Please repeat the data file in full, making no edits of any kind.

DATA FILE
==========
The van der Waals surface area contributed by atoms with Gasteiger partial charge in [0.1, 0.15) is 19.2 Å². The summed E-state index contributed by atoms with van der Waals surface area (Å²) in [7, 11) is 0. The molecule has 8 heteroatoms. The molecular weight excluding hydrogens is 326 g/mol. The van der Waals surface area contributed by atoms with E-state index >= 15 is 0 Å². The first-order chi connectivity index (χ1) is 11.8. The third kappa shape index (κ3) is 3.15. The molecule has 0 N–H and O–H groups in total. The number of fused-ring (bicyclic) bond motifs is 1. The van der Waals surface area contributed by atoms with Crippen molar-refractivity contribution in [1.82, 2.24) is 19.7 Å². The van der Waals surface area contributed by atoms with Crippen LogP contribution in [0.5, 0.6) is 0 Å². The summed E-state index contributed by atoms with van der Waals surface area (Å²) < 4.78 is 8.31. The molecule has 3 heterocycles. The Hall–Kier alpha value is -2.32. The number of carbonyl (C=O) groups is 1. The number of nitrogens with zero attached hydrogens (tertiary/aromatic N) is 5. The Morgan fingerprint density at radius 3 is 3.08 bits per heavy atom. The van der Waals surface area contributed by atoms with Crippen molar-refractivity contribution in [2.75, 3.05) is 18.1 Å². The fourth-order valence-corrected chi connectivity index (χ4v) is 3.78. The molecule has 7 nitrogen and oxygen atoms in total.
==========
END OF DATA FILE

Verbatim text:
The van der Waals surface area contributed by atoms with Gasteiger partial charge in [0.1, 0.15) is 19.2 Å². The summed E-state index contributed by atoms with van der Waals surface area (Å²) in [7, 11) is 0. The molecule has 8 heteroatoms. The molecular weight excluding hydrogens is 326 g/mol. The van der Waals surface area contributed by atoms with E-state index >= 15 is 0 Å². The first-order chi connectivity index (χ1) is 11.8. The third kappa shape index (κ3) is 3.15. The molecule has 0 N–H and O–H groups in total. The number of fused-ring (bicyclic) bond motifs is 1. The van der Waals surface area contributed by atoms with Crippen molar-refractivity contribution in [1.82, 2.24) is 19.7 Å². The van der Waals surface area contributed by atoms with Crippen LogP contribution in [0.5, 0.6) is 0 Å². The summed E-state index contributed by atoms with van der Waals surface area (Å²) < 4.78 is 8.31. The molecule has 3 heterocycles. The Hall–Kier alpha value is -2.32. The number of carbonyl (C=O) groups is 1. The number of nitrogens with zero attached hydrogens (tertiary/aromatic N) is 5. The Morgan fingerprint density at radius 3 is 3.08 bits per heavy atom. The van der Waals surface area contributed by atoms with Crippen molar-refractivity contribution in [2.75, 3.05) is 18.1 Å². The fourth-order valence-corrected chi connectivity index (χ4v) is 3.78. The molecule has 7 nitrogen and oxygen atoms in total.